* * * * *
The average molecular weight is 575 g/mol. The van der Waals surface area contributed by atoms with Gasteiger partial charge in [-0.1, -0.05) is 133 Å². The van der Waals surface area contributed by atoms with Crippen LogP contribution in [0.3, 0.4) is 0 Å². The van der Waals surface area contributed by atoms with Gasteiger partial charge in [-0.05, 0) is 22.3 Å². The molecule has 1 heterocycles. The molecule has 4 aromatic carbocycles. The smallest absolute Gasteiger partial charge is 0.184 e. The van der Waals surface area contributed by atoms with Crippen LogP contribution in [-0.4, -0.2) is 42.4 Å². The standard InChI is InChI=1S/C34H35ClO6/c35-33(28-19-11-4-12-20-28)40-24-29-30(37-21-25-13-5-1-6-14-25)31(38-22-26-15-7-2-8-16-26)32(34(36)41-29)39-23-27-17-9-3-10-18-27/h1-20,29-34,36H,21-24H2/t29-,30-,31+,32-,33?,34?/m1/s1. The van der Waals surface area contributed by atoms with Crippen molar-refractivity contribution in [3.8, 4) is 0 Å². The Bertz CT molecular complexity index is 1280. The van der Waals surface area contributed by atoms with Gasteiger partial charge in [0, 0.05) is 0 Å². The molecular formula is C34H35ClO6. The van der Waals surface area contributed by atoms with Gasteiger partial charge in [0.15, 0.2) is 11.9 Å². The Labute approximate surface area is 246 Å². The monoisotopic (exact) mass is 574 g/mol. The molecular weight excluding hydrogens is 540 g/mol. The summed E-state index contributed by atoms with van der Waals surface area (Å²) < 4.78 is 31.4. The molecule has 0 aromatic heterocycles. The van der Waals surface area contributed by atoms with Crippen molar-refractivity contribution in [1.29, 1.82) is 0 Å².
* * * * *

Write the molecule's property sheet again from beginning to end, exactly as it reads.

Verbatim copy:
The average molecular weight is 575 g/mol. The van der Waals surface area contributed by atoms with Gasteiger partial charge in [-0.1, -0.05) is 133 Å². The van der Waals surface area contributed by atoms with Crippen LogP contribution in [0.3, 0.4) is 0 Å². The van der Waals surface area contributed by atoms with Gasteiger partial charge in [-0.05, 0) is 22.3 Å². The molecule has 1 heterocycles. The molecule has 4 aromatic carbocycles. The smallest absolute Gasteiger partial charge is 0.184 e. The van der Waals surface area contributed by atoms with Crippen LogP contribution in [-0.4, -0.2) is 42.4 Å². The standard InChI is InChI=1S/C34H35ClO6/c35-33(28-19-11-4-12-20-28)40-24-29-30(37-21-25-13-5-1-6-14-25)31(38-22-26-15-7-2-8-16-26)32(34(36)41-29)39-23-27-17-9-3-10-18-27/h1-20,29-34,36H,21-24H2/t29-,30-,31+,32-,33?,34?/m1/s1. The van der Waals surface area contributed by atoms with Crippen molar-refractivity contribution in [3.8, 4) is 0 Å². The Bertz CT molecular complexity index is 1280. The van der Waals surface area contributed by atoms with Gasteiger partial charge in [0, 0.05) is 0 Å². The molecular formula is C34H35ClO6. The van der Waals surface area contributed by atoms with Gasteiger partial charge in [0.15, 0.2) is 11.9 Å². The Labute approximate surface area is 246 Å². The monoisotopic (exact) mass is 574 g/mol. The molecular weight excluding hydrogens is 540 g/mol. The summed E-state index contributed by atoms with van der Waals surface area (Å²) < 4.78 is 31.4. The molecule has 0 aromatic heterocycles. The van der Waals surface area contributed by atoms with Crippen molar-refractivity contribution in [1.29, 1.82) is 0 Å².